Hello, Hermine: Tropical storm has NC coast in its path

Posted August 31, 2016

— Tropical Storm Hermine reached maximum sustained winds of 45 mph Wednesday evening in the Gulf of Mexico on a path which would take it along the North Carolina coast early Saturday.

Hermine is likely to rapidly intensify on a track towards the peninsula of Florida and north along the Atlantic coast.

Activity pushed by the system – heavy surf and thunderstorms – spread from the Gulf of Mexico across the Florida peninsula and up the east coast. The track of the storm keeps the potential for wind and rain in the forecast for the eastern part of North Carolina through about midday on Saturday.

The latter half of the holiday weekend should be clear, WRAL meteorologist Elizabeth Gardner said.

"If you go (to the beach) on Saturday, by lunchtime most of this will be over," she said. "You should be able to salvage your holiday weekend."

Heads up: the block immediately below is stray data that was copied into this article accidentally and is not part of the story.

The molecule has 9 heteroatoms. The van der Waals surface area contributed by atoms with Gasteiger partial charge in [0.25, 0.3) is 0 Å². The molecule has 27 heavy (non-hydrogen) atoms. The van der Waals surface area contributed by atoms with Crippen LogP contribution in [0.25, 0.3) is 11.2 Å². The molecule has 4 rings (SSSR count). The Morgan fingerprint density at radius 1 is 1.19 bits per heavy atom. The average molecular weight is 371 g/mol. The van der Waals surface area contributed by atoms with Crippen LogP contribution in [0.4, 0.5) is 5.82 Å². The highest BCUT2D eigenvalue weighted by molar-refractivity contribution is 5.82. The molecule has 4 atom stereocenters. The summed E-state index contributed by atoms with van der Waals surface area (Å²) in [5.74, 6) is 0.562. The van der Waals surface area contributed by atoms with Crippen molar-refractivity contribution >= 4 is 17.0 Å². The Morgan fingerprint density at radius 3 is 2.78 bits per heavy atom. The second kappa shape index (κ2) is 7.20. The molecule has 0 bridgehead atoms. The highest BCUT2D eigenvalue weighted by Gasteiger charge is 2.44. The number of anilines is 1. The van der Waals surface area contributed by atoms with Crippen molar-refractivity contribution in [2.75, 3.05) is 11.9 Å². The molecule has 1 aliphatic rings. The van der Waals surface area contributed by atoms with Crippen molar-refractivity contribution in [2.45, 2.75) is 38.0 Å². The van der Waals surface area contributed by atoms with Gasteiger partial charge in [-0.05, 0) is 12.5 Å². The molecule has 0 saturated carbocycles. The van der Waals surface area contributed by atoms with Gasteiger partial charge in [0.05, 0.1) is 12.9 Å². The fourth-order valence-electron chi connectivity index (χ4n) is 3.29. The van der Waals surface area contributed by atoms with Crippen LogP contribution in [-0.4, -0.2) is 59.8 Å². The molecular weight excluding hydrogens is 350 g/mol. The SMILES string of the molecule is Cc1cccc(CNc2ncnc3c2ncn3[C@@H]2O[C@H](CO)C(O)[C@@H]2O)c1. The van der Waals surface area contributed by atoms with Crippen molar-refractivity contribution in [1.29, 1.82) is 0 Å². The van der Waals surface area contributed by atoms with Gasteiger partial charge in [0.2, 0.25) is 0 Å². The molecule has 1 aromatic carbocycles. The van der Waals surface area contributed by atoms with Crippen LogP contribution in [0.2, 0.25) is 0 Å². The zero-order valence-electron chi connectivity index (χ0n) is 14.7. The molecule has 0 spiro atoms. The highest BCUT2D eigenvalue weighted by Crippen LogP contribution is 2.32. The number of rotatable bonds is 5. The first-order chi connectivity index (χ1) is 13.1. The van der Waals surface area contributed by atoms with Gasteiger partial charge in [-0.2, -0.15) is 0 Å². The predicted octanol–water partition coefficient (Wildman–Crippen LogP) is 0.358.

Rain chances will increase across the region into Thursday as a slow-moving front approaches, Gardner said.

"Everything is about to change for us," she said.

Tropical Storm Hermine prompted the U.S. National Hurricane Center to issue a tropical storm warning and a hurricane watch for areas of Florida's Gulf Coast. The tropical storm warning covers an area from Anclote River to the Walton County-Bay County line.

Forecasters say they expect the storm to turn northeast toward Florida sometime Wednesday.

As the storm tracks across Florida and Georgia on Thursday night and into Friday, wind speeds could increase to 70 mph. The storm could maintain those wind speeds as it moves northeast past the North Carolina coast.

7-Day Forecast

Gardner said Hermine is not expected to make landfall after it crosses over Florida. It will likely brush by the Carolina coast and Outer Banks, but the high wind could have an effect on coastal cities, including Wilmington, Morehead City and Buxton.

"We could see windy conditions up and down the coast, and between 4 and 8 inches or rain," Gardner said.

In the Triangle, the storm shouldn't generate more than a half-inch to 1 inch of rain as the approaching front stalls over the region.

The storm will move through the eastern shoreline of NC Friday into Saturday before racing back out into the Atlantic Ocean by midday Saturday.

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